The PR system on the XP cpu's is based against a <b>THUNDERBIRD</b> at the same speed.

Get your facts straight people.

<P ID="edit"><FONT SIZE=-1><EM>Edited by Harris1111 on 07/01/03 02:13 AM.</EM></FONT></P>
July 1, 2003 6:45:33 AM

Quote:
The PR system on the XP cpu's is based against a THUNDERBIRD at the same speed.

Get your facts straight people.

Crashman just said that.

We all know that that's what it's <i>supposed</i> to be based on, but that's beside the point.
July 1, 2003 9:27:07 AM

This place couldn't possibly be an Intel fansite. There has been lots of AMD fanboys here. I used to be one of them myself :p 

Officially, the Athlon XP may be based against Thunderbird, but Inofficially, you can bet that it's based on the P4. Just look at some rating numbers, eg. now they have a 3200+ even though it's nowhere near the perf of the P4 3.2. The 3000+ vs. 2800+ is an even better example, the 3000+ runs at 2.16 GHz, and the 2800+ runs at 2.08 GHz, yet the cpu's are exactly the same with the only exception being the mhz. You tell me how 80 Mhz could ever make 200 extra pr points.


My system: Intel Pentium 4 2.8, 800FSB / TwinMOS 1Gb DDR400 / MSI 875P Neo / Sapphire Radeon 9800 Pro / Antec True Power 550W / Western Digital Raptor / Hercules G.T XP /
Samsung DVD / Lite-On CDRW
July 1, 2003 11:01:23 AM

Quote:
. You tell me how 80 Mhz could ever make 200 extra pr points.

AMD's Marketing department have a special calculator for working these things out. :wink:

---
$hit Happens. I just wish it would happen to someone else for a change.
July 1, 2003 11:53:25 AM

*lol* that's it ;)  Sad but true...

My system: Intel Pentium 4 2.8, 800FSB / TwinMOS 1Gb DDR400 / MSI 875P Neo / Sapphire Radeon 9800 Pro / Antec True Power 550W / Western Digital Raptor / Hercules G.T XP /
Samsung DVD / Lite-On CDRW
July 1, 2003 1:16:42 PM

Quote:
AMD's Marketing department have a special calculator for working these things out.


I think they call it a dartboard.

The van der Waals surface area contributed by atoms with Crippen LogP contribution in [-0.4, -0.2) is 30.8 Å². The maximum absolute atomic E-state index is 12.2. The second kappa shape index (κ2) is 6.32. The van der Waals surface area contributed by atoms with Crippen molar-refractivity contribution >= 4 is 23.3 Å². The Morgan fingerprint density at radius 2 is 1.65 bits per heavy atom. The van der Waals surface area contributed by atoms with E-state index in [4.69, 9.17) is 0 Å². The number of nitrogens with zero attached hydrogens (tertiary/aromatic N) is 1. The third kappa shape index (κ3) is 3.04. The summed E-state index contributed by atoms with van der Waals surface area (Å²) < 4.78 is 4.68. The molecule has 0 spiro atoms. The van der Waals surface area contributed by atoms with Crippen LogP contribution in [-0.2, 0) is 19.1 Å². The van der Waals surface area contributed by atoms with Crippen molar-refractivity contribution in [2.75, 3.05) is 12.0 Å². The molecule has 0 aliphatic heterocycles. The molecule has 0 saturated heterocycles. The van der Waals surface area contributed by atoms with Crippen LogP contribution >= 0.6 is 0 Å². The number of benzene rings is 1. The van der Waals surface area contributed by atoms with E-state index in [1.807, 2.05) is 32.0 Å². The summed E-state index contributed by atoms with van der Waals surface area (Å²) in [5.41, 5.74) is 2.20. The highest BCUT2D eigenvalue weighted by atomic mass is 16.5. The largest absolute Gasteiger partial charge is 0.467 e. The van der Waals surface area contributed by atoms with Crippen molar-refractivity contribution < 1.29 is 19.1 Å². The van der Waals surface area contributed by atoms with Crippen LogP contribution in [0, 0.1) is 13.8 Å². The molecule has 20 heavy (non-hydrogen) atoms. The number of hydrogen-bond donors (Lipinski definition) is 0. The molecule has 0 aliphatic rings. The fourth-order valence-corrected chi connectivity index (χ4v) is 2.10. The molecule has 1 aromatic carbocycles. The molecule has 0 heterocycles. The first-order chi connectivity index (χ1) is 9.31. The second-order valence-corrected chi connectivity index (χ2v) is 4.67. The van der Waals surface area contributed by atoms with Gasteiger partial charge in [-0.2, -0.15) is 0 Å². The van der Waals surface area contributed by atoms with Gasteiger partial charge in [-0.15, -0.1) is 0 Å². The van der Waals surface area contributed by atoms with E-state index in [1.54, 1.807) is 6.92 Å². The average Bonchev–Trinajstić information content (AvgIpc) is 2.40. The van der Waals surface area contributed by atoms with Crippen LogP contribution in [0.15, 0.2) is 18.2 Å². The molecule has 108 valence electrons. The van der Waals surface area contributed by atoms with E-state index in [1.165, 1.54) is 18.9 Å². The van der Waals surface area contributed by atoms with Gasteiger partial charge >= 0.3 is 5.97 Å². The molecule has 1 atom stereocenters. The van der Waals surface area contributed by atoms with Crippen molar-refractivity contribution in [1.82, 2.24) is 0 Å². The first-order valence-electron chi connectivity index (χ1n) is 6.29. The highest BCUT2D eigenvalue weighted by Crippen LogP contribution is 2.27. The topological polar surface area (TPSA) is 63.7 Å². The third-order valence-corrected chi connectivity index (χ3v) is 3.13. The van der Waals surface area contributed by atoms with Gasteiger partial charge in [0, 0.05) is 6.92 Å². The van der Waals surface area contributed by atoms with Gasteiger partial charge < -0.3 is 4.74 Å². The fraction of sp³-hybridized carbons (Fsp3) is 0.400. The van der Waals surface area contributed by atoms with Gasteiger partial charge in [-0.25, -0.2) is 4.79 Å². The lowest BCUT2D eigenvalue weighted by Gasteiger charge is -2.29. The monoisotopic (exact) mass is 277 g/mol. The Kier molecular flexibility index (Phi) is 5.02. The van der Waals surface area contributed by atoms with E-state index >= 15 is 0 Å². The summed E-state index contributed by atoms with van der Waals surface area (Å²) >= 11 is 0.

"We are Microsoft, resistance is futile." - Bill Gates, 2015.
July 1, 2003 3:37:44 PM

Quote:
People don't think of the double cheeseburger as as excessive if they can rationalize
it by the fact they didn't buy a triple cheeseburger.

See? That is what I was talking about when I was explaining using perceived value as a forcing factor to achieve market segmentation. This type of market segmentation really works when a company has a well-known brand (Intel, Kellogg, and Pfizer) and also manufactures "generic" brands. The real beauty of this type of market segmentation is that a company can sell the same product at different prices.

I cannot afford this (name brand product made by company A), but this (other product, also made by company A, but distributed under a different brand) looks the same and is cheaper. I will buy that.

OR

I trust company (or brand) A. I am willing to pay a price premium to have company A's products.

As one can see, Company A makes money whatever the customer buys.

It seems logical to assume that it does not cost Intel any more to manufacture P4C than P4B or Celeron. They are essentially selling the same product at different prices (also with i875 and i865). Same goes for AMD, except at a smaller scale since they have the two fabs, and the 3 (or 4?) different architectures.

Class dismissed.


__________________________________________________
<b><font color=red>Three great virtues of a programmer are: laziness, impatience, and hubris.</font color=red><b>
July 1, 2003 5:16:30 PM

Then again it all comes down to how much cpu do you really need....I sold my water cooled p4 system about a month ago with a radeon 9700 pro (also water cooled), when I realized it was overkill....I pocketed about 600 bucks and purchased a epox nforce2 mobo and a xp2500+ cpu and a geforce4 4200 and I cant tell a difference in gaming or other processes at all...
maybe it has come to a point where it really doesnt pay to focus on high end systems when a much much cheaper solution will do the job...but then again AMD will need to keep their cpu's much cheaper at the same time in order for this to work for them

<A HREF="http://dnadesignz.kicks-ass.net" target="_new"><b><font color=green>MY SYSTEM</b></font color=green></A>
July 1, 2003 5:47:51 PM

Quote:
Then again it all comes down to how much cpu do you really need....

Value (and, in turn, selling price) is (should be) determined by the benefit of having a particular product. But, your plain, English statement also works.

Keep in mind that some costumers derive additional benefit from having more than they reasonably need. To revisit the thread topic, that is the reason for AMD PR ratings-- to drive perception of value. The PR ratings do not have to coincide with reality in order to work.

__________________________________________________
<b><font color=red>Three great virtues of a programmer are: laziness, impatience, and hubris.</font color=red><b>